Rectal Cancer: A Cure Without An Operation?

Medically reviewed by: Gary H. Hoffman, MD

What Is Neoadjuvant Therapy?

Rectal cancer is a frightening diagnosis for anyone.  With the advent of newer chemotherapy drugs, combined with radiation therapy, cure rates have risen and death rates have fallen.  Good news. However, patients continue to require complex operations to remove the tumor. This requires removing all or part of the rectum, depending on the exact location of the tumor.   This operation is performed by a colon and rectal surgeon, also known as a proctologist.

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An Interesting Observation. The Tumor Is Gone.

Chemoradiation is routinely administered prior to the operation.  Interestingly, it has been noted that in many patients, the tumor seemed to “melt away” after treatment, but before the operation was performed.   This gave rise to the question as to whether or not patients could be treated with chemotherapy and radiation alone.  Often, after the operation was completed, the pathologist would report that there was no residual tumor seen in the specimen.  Great news!

Do I Really Need The Operation?

Of course, it did not take long for researchers to begin evaluating the question of which patients might possibly be treated with chemoradiation alone.  Doctor Angelita Habr-Gama, in Argentina, found that many patients had no visible tumor after chemoradiation, and she began a study in which she and her colleagues chose not to operate, and simply followed some of these patients after chemoradiation alone.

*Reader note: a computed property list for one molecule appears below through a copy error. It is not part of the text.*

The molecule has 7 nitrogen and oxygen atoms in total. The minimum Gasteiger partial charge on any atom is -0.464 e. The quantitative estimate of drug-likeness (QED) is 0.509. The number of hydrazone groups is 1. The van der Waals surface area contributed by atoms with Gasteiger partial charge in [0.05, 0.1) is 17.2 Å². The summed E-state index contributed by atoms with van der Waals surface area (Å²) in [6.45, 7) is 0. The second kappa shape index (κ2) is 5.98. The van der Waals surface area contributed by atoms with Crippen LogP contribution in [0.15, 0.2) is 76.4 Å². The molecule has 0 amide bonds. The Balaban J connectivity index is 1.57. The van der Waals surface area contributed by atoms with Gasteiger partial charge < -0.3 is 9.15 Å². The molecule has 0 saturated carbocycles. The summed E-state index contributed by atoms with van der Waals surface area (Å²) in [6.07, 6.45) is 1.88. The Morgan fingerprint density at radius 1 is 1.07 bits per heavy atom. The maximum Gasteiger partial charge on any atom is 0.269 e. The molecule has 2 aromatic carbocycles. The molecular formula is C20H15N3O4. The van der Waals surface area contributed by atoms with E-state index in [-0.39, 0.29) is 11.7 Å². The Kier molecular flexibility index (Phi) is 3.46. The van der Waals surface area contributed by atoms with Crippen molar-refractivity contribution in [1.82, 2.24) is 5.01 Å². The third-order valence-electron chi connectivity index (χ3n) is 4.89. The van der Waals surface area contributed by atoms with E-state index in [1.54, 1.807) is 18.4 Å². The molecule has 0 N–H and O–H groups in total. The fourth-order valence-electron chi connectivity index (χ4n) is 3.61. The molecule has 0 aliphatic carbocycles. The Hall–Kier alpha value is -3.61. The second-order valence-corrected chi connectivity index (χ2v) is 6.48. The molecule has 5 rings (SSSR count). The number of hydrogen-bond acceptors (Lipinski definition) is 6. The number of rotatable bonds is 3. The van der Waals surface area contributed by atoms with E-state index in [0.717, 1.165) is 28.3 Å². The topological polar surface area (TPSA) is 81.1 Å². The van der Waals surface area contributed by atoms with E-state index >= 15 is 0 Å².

The results were startling.  26% of patients had no visible tumor after treatment.  All survived 5 years.  Other surgeons in the field confirmed these results.  Also, many patients who did not completely respond were able to have less drastic operations.  Finally, in other studies, those patients who did experience a recurrence after non-operative treatment, successfully underwent operative intervention.

Who Is A candidate For This Type Of Therapy?

At present, few institutions are offering this non-operative approach.  Furthermore, patients must be rigorously assessed after treatment to evaluate the rectum to be sure that the tumor has indeed regressed completely.  Exams, possibly biopsies (in the office) and scans will be used.  Research is presently underway, looking for a blood test that might predict which patients do not need an operation after chemoradiation.

What Next?  More Like, Who Next?

Evaluating  patients with rectal cancer requires focused evaluations  by a multidisciplinary team of physicians.  At an early stage of the process, patients will see a colon and rectal surgeon with extensive experience in treating rectal cancer.  The surgeon will help determine the best course of treatment.  Either way, you should expect the most up-to-date evaluation and treatment recommendations.  If an operation is needed, you will be given a chance to understand the proposed procedure.  The operation, if needed, will be done after 6 weeks of chemoradiation and a six week rest period.  It cannot be stressed strongly enough that in this rapidly evolving field of rectal cancer therapy, experience is crucial in determining accurate preoperative tumor localization and staging, and operative treatment.

Los Angeles Colon and Rectal Surgical Associates.

The surgeons of Los Angeles Colon and Rectal Surgical Associates are board certified and knowledgeable in all aspects of diseases of the colon, rectum and anus.  Each of the surgeons is an instructor in the colon and rectal surgical fellowship at Cedars-Sinai Medical Center.  Your consultation is confidential.  You can make an appointment by calling (310)273-2310.

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